Have you ever felt weighed down by too much data? It happens to the best of us. Unintentional hoarding crops up sometimes in our personal lives when we keep too many clothes or books (or both, in my case). However, it’s a near-constant in the office these days as digital data proliferates at an alarming rate. How do you choose which files to keep, and how long are you keeping them?
If you’re like most, you’re probably a data hoarder. Keep reading to find out and to learn how connecting with customers about digital overload can boost your information management technology sales.
How do you stack up against the averages?
Just how fast is data growing? Even in a post-pandemic world, IDC explains that “the amount of data created over the next three years will be more than the data created over the past 30 years, and the world will create more than three times the data over the next five years than it did in the previous five.”
How do you fare compared to the following averages? Give yourself a 1 if you have less than average, a 2 if you’re about average, and a 3 if you have more than the average. (You can also take the quiz here.)
A typical office worker:
- Has 199 unread email in their inbox and spends 4 hours daily processing email 1
- Has 130 online accounts associated with their email address 1
- Checks their phone 85 times daily, spending at least 5 hours on their device 1
- Spends 2 hours daily on social media 2
- Maintains the following to support technology use:
- Saves 582 cellphone images 3
- Navigates 21 desktop icons 3
- Has bookmarked 83 websites 3
- Keeps 645GB of storage 3
BONUS QUESTION: The typical mid-level manager only gets 30 minutes of uninterrupted time every other day, totaling 1 to 1 ½ hours per week to work on job tasks.1
Are you above or below this amount of focused time?
How’d you do? Obviously, the lower your score, the less likely you are to be using your technology to excess. Less technology use typically leads to less stored data.
Signals that you’re hoarding data at work
But what do we do about work? Many of us spend all our time at work creating, processing, and saving documents. From invoices to contracts to applications and forms, every business churns out information at a near-constant rate. Each one of these documents feels like it might be critical, so most of us default to the Save button. Here are four signals that you’re probably keeping too much information at work.
You tend to save documents “just in case”
Ever pushed “save” just in case you might one day need a document? We all do it, and so our computers are stuffed with multiple versions of documents we’ve drafted, PDFs we’ve downloaded off the internet when doing research, and our own copy of documents we collaborated on with colleagues. It’s easier to save than it is to sort through the logic of what to keep and what not to keep.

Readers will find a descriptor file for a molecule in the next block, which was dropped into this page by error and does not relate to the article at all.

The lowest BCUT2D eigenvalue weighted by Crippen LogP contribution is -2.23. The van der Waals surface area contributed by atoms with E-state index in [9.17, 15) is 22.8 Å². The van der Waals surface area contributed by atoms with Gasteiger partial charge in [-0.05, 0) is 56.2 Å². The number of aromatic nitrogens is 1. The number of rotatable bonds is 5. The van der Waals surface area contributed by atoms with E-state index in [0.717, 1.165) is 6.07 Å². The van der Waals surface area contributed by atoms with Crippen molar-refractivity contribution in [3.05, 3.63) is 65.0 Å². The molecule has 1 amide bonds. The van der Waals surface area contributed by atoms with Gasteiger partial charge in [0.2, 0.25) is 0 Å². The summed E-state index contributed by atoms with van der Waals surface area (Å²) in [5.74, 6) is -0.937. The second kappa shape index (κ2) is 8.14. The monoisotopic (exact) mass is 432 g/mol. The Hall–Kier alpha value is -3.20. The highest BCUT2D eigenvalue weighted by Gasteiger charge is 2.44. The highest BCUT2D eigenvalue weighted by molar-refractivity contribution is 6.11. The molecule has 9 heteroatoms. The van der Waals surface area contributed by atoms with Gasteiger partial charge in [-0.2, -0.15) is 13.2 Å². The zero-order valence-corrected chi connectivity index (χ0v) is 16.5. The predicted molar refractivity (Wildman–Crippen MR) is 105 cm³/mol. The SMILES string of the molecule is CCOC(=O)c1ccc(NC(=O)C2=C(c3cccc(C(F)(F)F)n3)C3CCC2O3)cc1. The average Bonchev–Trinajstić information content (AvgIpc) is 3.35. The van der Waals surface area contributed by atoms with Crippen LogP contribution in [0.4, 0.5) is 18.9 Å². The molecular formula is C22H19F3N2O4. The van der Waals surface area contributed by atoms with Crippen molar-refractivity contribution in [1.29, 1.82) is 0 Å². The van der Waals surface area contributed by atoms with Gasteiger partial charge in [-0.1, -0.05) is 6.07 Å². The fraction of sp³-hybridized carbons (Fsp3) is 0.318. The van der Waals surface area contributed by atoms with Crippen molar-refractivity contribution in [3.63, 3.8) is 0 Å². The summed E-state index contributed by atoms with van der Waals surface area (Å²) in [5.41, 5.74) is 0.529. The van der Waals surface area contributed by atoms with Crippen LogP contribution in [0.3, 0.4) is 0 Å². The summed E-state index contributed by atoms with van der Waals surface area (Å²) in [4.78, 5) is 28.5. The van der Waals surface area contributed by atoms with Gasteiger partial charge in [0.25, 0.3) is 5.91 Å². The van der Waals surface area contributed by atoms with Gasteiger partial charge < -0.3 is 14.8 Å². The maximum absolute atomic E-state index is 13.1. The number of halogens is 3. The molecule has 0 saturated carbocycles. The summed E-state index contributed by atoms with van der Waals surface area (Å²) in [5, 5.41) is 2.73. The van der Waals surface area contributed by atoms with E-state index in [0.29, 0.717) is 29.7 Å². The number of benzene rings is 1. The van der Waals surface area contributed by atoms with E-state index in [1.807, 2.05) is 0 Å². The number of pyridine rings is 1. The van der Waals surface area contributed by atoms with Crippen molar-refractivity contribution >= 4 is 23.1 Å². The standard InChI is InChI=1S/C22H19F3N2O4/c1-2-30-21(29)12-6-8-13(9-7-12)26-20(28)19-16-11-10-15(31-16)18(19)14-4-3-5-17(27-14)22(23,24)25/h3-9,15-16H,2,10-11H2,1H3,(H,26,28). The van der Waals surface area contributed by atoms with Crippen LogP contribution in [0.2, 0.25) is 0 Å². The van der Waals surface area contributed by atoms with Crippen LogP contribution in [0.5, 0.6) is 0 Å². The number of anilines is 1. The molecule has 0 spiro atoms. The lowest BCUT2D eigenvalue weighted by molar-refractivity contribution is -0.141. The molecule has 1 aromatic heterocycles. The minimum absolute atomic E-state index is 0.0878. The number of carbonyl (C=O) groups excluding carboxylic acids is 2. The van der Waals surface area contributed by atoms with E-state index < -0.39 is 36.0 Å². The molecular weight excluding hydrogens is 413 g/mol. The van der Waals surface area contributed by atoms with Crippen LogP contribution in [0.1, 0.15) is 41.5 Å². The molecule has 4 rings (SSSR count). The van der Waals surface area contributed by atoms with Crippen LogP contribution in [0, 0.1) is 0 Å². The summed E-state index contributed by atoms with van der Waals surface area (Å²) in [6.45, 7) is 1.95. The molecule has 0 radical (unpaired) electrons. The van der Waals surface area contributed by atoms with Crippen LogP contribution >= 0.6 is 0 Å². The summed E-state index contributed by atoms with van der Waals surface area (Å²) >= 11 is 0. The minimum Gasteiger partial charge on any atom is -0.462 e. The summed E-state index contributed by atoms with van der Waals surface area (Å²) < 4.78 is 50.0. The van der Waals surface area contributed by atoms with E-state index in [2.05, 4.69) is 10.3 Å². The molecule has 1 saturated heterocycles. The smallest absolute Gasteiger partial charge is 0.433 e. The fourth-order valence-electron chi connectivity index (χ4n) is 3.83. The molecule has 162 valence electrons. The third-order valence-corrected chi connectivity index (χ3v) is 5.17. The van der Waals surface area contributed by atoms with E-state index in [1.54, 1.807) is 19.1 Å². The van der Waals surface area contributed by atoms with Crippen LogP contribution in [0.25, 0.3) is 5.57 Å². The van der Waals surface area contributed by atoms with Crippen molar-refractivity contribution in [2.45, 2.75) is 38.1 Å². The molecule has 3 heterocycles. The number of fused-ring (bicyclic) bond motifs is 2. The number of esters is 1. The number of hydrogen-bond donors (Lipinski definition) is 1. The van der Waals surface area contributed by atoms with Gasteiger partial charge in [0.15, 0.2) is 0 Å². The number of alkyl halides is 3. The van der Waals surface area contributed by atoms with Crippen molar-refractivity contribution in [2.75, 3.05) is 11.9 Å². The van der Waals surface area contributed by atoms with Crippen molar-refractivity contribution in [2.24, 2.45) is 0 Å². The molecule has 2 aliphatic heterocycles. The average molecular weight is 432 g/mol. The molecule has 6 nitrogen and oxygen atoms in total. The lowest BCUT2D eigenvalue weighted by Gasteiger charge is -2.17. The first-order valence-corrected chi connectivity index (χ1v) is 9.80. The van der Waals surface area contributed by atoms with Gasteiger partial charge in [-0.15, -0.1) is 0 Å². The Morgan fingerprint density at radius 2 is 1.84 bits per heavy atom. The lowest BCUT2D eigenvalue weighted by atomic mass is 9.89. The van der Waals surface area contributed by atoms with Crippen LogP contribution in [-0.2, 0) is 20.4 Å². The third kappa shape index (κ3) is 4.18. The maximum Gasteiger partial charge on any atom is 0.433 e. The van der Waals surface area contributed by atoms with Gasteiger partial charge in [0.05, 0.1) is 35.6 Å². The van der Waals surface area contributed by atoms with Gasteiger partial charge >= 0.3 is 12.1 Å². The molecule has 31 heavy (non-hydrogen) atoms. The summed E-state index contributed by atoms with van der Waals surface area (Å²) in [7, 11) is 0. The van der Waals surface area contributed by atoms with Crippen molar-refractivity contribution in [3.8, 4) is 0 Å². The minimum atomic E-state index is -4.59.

You’re not really sure what you’re supposed to keep
Do you have clear guidelines for which type of documents you should be keeping? Very few companies provide detailed policies to help employees know which files to hang on to or how long they should be saved. Most of us simply guess at what we think is important, and then we keep it indefinitely.
You feel like your data is cluttered
How long does it take to find a file on your computer? Are you in the habit of using “search” to locate the things you need? Do you keep every file on your desktop? If you feel like you’re on an Easter egg hunt every time you need to find something, your data is likely cluttered and could use some cleanup.
Disposing of documents/file management takes too much time
Reality check: for many of us who hoard data, this is not the first time we’ve felt a twinge of concern. If we’re honest, we know our files are a mess, but we just can’t get motivated to clean them up. For many, the excuse comes down to just one thing: It would take too long. So we do nothing, and the problem continues to grow day after day and year after year.
Connecting with prospects at a human level
Too often, technology resellers default to product features and functions in sales conversations, which causes them to miss an opportunity to connect with prospects at a human-to-human level (H2H). Yet, a bounty of sales experts indicate that real interpersonal connections and effective communications are essential to selling any product to businesses.
This Data Hoarder Quiz can be a fun way to begin an H2H conversation about the realities of information management for your prospects. Sharing your own results takes it one step further by allowing you to connect with them over mutual frustration. Ultimately you’ll be more likely to win the business when you use tools like these to move away from features and functions and toward real H2H connectedness in the workplace.
What are we to do?
As you know, a system of record that offers clear guidelines for what types of documents should be kept and that helps you organize versions can be a lifesaver. The best systems will also include automatic records retention policies, so you can set up storage guidelines to ensure documents are kept until their retention periods are met and then deleted. Look for upcoming blogs on what happens to our brains when we’re overwhelmed by information at work and which features are critical for you to emphasize when selling to reformed data hoarders who want technology to help them tidy up.
1 Kondo, Marie and Scott Sonenshein. (2020). Joy at Work: Organizing your Professional Life. Little, Brown, Spark: New York, NY.
2 Newport, Cal. (2019). Digital Minimalism: Choosing a Focused Life in a Noisy World. Portfolio/Penguin: New York, NY.
3 Stephanie Booth (Feb 6, 2019). How Digital Hoarding May Be Damaging Your Mental Health. Healthline. Retrieved from: https://www.healthline.com/health-news/are-you-a-digital-hoarder